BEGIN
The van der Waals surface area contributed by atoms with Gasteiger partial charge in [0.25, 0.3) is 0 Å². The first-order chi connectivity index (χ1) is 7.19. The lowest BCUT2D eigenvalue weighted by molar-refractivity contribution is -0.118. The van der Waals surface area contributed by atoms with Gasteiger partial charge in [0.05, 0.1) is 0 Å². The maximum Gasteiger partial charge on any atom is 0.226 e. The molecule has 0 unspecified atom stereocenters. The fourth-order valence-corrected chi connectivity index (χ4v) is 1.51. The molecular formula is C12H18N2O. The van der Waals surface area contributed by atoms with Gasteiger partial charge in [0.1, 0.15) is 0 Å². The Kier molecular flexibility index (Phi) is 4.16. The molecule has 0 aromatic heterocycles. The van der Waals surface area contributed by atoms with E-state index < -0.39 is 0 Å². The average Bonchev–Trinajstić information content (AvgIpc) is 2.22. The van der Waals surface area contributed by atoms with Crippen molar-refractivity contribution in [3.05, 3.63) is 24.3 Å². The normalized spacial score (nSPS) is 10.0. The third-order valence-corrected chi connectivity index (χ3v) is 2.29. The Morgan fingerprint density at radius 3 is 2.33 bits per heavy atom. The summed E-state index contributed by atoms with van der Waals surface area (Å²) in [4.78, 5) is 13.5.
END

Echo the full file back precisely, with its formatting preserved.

The van der Waals surface area contributed by atoms with Gasteiger partial charge in [0.25, 0.3) is 0 Å². The first-order chi connectivity index (χ1) is 7.19. The lowest BCUT2D eigenvalue weighted by molar-refractivity contribution is -0.118. The van der Waals surface area contributed by atoms with Gasteiger partial charge in [0.05, 0.1) is 0 Å². The maximum Gasteiger partial charge on any atom is 0.226 e. The molecule has 0 unspecified atom stereocenters. The fourth-order valence-corrected chi connectivity index (χ4v) is 1.51. The molecular formula is C12H18N2O. The van der Waals surface area contributed by atoms with Gasteiger partial charge in [0.1, 0.15) is 0 Å². The Kier molecular flexibility index (Phi) is 4.16. The molecule has 0 aromatic heterocycles. The van der Waals surface area contributed by atoms with E-state index < -0.39 is 0 Å². The average Bonchev–Trinajstić information content (AvgIpc) is 2.22. The van der Waals surface area contributed by atoms with Crippen molar-refractivity contribution in [3.05, 3.63) is 24.3 Å². The normalized spacial score (nSPS) is 10.0. The third-order valence-corrected chi connectivity index (χ3v) is 2.29. The Morgan fingerprint density at radius 3 is 2.33 bits per heavy atom. The summed E-state index contributed by atoms with van der Waals surface area (Å²) in [4.78, 5) is 13.5.